After the Second World War, Black American soldiers returned home and demanded freedom and equal justice. The outgrowth of this demand was the modern Civil Rights Movement. After Vietnam, Black soldiers, again, returned asking for the same thingfreedom and justiceand the streets and cities of America became a temporary war zone. I can only wonder what will happen if Black American and other minority soldiers return home after an Iraqi war and a peace (?) expected to last some ten years. What will be their demands and how will America after squandering so many human and material resources meet them? America better think about this? We all had better think about this and pray to God that we have not created a situation that will not swallow us whole.
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Roy Wilkins (August 30, 1901 September 8, 1981) was a prominent civil rights activist in the United States from the 1930s to the 1970s. Wilkins’ most notable role was in his leadership of the National Association for the Advancement of Colored People (NAACP). Born in St. Louis, Missouri, Wilkins graduated from the University of Minnesota with a degree in sociology in 1923. He worked as a journalist at The Minnesota Daily and became editor of St. Paul Appeal, an African-American newspaper. After he graduated he became the editor of the The Call (Kansas City). In 1929, he married social worker Aminda “Minnie” Badeau; the couple had no children.
Between 1931 and 1934, Wilkins was assistant NAACP secretary under Walter Francis White. When W. E. B. Du Bois left the organization in 1934, he replaced him as editor of The Crisis, the official magazine of the NAACP. From 194950 Wilkins chaired the National Emergency Civil Rights Mobilization, which comprised more than 100 local and national groups. In 1950, Wilkinsalong with A. Philip Randolph, founder of the Brotherhood of Sleeping Car Porters, and Arnold Aronson, a leader of the National Jewish Community Relations Advisory Councilfounded the Leadership Conference on Civil Rights (LCCR). LCCR has become the premier civil rights coalition, and has coordinated the national legislative campaign on behalf of every major civil rights law since 1957.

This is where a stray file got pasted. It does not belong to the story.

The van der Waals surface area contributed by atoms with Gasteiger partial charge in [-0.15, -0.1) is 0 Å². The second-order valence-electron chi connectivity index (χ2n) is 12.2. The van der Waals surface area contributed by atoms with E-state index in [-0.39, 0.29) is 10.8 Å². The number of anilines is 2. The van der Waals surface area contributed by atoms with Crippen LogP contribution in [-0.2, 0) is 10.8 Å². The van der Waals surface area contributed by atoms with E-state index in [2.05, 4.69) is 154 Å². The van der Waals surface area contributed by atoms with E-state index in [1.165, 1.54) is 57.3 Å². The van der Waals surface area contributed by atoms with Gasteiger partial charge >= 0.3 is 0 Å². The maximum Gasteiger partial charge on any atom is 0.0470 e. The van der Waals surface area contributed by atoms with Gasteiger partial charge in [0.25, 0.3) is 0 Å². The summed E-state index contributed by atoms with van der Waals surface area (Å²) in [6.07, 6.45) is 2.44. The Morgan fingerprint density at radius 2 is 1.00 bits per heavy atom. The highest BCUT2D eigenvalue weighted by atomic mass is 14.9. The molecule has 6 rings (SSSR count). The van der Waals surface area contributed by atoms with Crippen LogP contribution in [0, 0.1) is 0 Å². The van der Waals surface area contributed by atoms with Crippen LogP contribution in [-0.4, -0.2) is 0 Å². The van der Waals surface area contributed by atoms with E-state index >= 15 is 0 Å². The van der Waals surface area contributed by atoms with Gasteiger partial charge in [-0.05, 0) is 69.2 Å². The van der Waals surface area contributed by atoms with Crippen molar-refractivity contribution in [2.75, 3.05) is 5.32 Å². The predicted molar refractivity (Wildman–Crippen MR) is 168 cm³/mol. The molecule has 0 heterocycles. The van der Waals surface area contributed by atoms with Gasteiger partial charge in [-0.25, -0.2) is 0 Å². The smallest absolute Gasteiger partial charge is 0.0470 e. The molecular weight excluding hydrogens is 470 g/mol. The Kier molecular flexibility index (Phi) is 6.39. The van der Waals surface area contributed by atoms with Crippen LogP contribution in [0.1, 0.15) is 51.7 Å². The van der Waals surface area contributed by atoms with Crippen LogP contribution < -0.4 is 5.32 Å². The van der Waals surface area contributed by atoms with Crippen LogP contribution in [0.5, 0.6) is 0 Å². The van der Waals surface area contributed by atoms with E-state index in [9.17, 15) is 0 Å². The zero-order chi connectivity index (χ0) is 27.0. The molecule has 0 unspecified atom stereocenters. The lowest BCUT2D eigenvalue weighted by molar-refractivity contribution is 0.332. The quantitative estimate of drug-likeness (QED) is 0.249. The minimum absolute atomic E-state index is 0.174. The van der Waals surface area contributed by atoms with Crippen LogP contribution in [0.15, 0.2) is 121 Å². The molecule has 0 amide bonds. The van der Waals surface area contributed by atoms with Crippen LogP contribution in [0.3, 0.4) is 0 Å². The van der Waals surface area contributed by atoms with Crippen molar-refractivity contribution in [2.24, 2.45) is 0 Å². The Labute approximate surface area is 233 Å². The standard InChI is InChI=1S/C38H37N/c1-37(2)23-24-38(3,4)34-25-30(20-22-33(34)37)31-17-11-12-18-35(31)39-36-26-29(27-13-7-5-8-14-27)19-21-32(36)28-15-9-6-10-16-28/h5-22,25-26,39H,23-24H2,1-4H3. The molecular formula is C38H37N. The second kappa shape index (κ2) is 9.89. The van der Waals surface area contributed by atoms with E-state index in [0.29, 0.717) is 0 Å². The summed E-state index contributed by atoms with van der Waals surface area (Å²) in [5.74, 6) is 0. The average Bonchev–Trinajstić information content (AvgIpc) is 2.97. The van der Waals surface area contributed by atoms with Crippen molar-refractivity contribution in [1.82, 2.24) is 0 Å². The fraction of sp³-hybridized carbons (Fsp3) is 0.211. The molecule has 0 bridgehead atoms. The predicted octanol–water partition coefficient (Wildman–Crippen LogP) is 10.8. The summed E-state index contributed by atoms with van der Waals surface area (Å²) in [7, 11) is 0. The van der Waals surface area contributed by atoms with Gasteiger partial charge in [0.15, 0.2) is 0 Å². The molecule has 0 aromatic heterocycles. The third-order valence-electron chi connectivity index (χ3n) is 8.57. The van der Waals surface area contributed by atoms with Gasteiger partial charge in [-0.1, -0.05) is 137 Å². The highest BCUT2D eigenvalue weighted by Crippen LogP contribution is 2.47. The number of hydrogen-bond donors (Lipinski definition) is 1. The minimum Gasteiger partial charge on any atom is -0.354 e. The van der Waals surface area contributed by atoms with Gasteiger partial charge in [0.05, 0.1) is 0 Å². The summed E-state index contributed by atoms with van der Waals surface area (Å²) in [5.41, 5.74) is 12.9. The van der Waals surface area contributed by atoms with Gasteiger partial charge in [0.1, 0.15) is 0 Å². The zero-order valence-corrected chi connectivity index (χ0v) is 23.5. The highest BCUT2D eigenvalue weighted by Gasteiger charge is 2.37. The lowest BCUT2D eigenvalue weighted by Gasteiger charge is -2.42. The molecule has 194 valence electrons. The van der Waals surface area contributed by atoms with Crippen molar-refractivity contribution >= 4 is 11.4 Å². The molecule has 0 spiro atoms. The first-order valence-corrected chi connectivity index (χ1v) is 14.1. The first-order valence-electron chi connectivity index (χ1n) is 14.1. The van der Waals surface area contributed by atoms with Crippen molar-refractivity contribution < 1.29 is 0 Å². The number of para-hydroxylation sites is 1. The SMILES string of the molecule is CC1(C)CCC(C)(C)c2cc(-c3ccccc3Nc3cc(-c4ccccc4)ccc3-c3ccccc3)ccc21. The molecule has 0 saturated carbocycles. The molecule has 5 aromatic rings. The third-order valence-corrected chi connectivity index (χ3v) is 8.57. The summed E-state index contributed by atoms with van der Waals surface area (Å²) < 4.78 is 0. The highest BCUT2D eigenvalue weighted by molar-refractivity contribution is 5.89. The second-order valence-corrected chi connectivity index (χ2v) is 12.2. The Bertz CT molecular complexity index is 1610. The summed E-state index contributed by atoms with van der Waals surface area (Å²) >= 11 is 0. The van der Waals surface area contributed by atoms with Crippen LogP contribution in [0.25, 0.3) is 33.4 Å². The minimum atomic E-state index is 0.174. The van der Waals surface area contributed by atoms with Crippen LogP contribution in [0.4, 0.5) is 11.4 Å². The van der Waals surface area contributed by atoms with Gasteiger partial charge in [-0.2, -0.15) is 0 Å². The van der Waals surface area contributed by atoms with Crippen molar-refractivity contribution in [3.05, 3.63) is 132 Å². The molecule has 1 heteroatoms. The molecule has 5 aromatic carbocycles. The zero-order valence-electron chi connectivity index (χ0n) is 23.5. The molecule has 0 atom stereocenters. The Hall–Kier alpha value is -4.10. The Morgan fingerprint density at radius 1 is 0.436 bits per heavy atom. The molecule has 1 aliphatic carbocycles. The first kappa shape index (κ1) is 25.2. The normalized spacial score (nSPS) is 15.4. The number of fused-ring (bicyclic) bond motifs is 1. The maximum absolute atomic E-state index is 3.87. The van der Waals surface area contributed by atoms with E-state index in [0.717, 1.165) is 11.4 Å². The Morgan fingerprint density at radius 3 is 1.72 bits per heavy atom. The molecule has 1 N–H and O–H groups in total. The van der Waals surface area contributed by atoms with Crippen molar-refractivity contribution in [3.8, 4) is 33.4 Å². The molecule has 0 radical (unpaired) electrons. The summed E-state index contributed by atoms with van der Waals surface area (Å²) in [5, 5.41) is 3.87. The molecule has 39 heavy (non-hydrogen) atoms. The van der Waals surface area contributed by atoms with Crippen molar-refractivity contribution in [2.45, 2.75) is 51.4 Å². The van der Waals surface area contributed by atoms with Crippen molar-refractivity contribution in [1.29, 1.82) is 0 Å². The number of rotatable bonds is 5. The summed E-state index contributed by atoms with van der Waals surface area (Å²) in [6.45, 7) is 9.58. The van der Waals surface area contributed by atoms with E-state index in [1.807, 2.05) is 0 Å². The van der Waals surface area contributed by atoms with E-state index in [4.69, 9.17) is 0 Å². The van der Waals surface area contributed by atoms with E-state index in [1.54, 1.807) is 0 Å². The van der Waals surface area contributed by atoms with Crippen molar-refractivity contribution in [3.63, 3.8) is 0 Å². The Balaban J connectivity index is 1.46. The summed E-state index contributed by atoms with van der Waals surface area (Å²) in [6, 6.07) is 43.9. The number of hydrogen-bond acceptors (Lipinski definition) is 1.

In 1955, Roy Wilkins was chosen to be the executive secretary of the NAACP and in 1964 he became its executive director.
He had an excellent reputation as an articulate spokesperson for the civil rights movement. One of his first actions was to provide support to civil rights activists in Mississippi who were being subject to a “credit squeeze” by members of the White Citizens Councils.
Under the plan, black businesses and voluntary associations shifted their accounts to the black-owned Tri-State Bank of Memphis, Tennessee. By the end of 1955, about $280,000 had been deposited in Tri-State for this purpose. The money enabled Tri-State to extend loans to credit-worthy blacks who were denied loans by white banks. Wilkins participated in the March on Washington (August 1963) which he helped organize, the Selma to Montgomery marches (1965), and the March Against Fear (1966). . . . In 1951, J. Edgar Hoover and the state department, in collusion with the NAACP and Wilkins (then editor of The Crisis, the official magazine of the NAACP), arranged for a ghost-written leaflet to be printed and distributed in Africa. The purpose of the leaflet was to spread negative press and views about the Black political radical and entertainer Paul Robeson throughout Africa. . . .
Gil Scott-Heron mentioned Wilkins in his most famous spoken word song “The Revolution Will Not Be Televised” with this lyric: “There will be no slow motion or still life of Roy Wilkins strolling through Watts in a red, black and green liberation jumpsuit that he has been saving for just the proper occasion.”